Most wit, in this play, consists in saying the opposite of something commonly accepted as truth. This sort of wit insists giddily that if one abstracts enough, each thing is as true as its opposite. It’s a sophistry that serves to show not that truth is unstable, but that generalizations have little to do with truth – though they are enjoyable if one doesn’t take them too seriously.
Older, stodgier characters associate wit and verbal play with triviality. But instead it is a form of broad-mindedness that is close to wisdom, and that expresses itself as deliberate uncertainty. Dandies believe that there is more value in speaking well about nothing – “I love talking about nothing, father,” says Lord Goring, “It is the only thing I know anything about” – than in speaking boringly about ‘important’ issues. But such contrariness does not reduce to faith in emptiness or nothingness: it is not a destructive amorality (except when performed by a truly destructive person like Mrs. Cheveley). Wit and contrariness expose the emptiness of certain customs and proprieties in order to make way for actual human contact, and for genuine moral reasoning.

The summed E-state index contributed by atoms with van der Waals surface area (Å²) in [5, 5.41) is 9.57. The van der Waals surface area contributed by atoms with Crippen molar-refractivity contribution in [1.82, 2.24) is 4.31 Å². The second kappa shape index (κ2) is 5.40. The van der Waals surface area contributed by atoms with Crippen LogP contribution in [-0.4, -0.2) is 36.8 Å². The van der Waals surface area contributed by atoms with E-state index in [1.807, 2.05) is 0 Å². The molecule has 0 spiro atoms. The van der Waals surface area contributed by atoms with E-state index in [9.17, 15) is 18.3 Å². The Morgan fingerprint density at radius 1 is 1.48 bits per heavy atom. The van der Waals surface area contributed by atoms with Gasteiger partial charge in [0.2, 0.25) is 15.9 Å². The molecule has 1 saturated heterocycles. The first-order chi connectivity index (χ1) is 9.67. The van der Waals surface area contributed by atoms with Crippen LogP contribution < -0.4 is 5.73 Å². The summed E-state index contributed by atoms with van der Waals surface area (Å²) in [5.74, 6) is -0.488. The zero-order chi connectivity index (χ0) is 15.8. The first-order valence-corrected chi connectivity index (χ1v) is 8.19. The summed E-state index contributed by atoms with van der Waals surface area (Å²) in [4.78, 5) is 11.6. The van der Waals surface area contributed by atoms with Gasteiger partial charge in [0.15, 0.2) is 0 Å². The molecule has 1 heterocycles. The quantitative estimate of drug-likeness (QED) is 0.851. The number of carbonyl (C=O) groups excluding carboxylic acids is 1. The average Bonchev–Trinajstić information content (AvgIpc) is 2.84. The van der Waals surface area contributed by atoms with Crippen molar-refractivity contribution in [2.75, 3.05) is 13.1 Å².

Wit, Charm, and Contrariness ThemeTracker
Wit, Charm, and Contrariness Quotes in An Ideal Husband
Oh, I love London Society! I think it has immensely improved. It is entirely composed now of beautiful idiots and brilliant lunatics. Just what Society should be.
I love talking about nothing, father. It is the only thing I know anything about.
Ah! I prefer a gentlemanly fool any day. There is more to be said for stupidity than people imagine.
And falsehoods [are] the truths of other people.